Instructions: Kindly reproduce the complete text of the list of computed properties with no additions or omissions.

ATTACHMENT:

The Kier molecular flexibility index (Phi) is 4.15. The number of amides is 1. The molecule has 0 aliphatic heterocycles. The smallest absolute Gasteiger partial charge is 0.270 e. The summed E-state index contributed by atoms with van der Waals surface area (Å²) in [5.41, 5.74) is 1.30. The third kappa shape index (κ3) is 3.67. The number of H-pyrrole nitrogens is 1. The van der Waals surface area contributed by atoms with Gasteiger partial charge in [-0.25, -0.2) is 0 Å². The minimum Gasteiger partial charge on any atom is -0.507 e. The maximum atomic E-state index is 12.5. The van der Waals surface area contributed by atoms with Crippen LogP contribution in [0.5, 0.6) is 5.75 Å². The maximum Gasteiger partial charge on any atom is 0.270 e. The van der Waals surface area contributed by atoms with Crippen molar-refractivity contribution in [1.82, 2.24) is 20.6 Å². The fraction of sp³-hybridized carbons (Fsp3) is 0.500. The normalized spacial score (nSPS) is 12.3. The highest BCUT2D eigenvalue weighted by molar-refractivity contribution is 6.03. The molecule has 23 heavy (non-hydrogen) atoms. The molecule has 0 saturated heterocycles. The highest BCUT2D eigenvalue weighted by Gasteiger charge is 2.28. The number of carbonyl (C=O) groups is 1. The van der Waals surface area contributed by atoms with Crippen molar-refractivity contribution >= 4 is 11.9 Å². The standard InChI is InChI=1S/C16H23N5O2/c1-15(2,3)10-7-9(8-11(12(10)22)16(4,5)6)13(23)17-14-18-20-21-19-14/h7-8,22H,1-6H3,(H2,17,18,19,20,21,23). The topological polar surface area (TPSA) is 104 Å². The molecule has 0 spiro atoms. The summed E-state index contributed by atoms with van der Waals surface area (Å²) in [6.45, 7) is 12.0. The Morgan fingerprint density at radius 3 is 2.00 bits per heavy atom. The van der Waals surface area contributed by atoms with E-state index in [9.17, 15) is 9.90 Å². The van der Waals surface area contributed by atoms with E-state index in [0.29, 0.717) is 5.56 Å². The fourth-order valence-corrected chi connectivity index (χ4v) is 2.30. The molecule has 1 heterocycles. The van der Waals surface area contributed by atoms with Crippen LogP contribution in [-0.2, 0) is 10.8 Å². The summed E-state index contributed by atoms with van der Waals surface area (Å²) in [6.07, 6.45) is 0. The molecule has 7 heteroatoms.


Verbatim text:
The Kier molecular flexibility index (Phi) is 4.15. The number of amides is 1. The molecule has 0 aliphatic heterocycles. The smallest absolute Gasteiger partial charge is 0.270 e. The summed E-state index contributed by atoms with van der Waals surface area (Å²) in [5.41, 5.74) is 1.30. The third kappa shape index (κ3) is 3.67. The number of H-pyrrole nitrogens is 1. The van der Waals surface area contributed by atoms with Gasteiger partial charge in [-0.25, -0.2) is 0 Å². The minimum Gasteiger partial charge on any atom is -0.507 e. The maximum atomic E-state index is 12.5. The van der Waals surface area contributed by atoms with Crippen LogP contribution in [0.5, 0.6) is 5.75 Å². The maximum Gasteiger partial charge on any atom is 0.270 e. The van der Waals surface area contributed by atoms with Crippen molar-refractivity contribution in [1.82, 2.24) is 20.6 Å². The fraction of sp³-hybridized carbons (Fsp3) is 0.500. The normalized spacial score (nSPS) is 12.3. The highest BCUT2D eigenvalue weighted by molar-refractivity contribution is 6.03. The molecule has 23 heavy (non-hydrogen) atoms. The molecule has 0 saturated heterocycles. The highest BCUT2D eigenvalue weighted by Gasteiger charge is 2.28. The number of carbonyl (C=O) groups is 1. The van der Waals surface area contributed by atoms with Crippen molar-refractivity contribution >= 4 is 11.9 Å². The standard InChI is InChI=1S/C16H23N5O2/c1-15(2,3)10-7-9(8-11(12(10)22)16(4,5)6)13(23)17-14-18-20-21-19-14/h7-8,22H,1-6H3,(H2,17,18,19,20,21,23). The topological polar surface area (TPSA) is 104 Å². The molecule has 0 spiro atoms. The summed E-state index contributed by atoms with van der Waals surface area (Å²) in [6.45, 7) is 12.0. The Morgan fingerprint density at radius 3 is 2.00 bits per heavy atom. The van der Waals surface area contributed by atoms with E-state index in [9.17, 15) is 9.90 Å². The van der Waals surface area contributed by atoms with E-state index in [0.29, 0.717) is 5.56 Å². The fourth-order valence-corrected chi connectivity index (χ4v) is 2.30. The molecule has 1 heterocycles. The van der Waals surface area contributed by atoms with Crippen LogP contribution in [-0.2, 0) is 10.8 Å². The summed E-state index contributed by atoms with van der Waals surface area (Å²) in [6.07, 6.45) is 0. The molecule has 7 heteroatoms.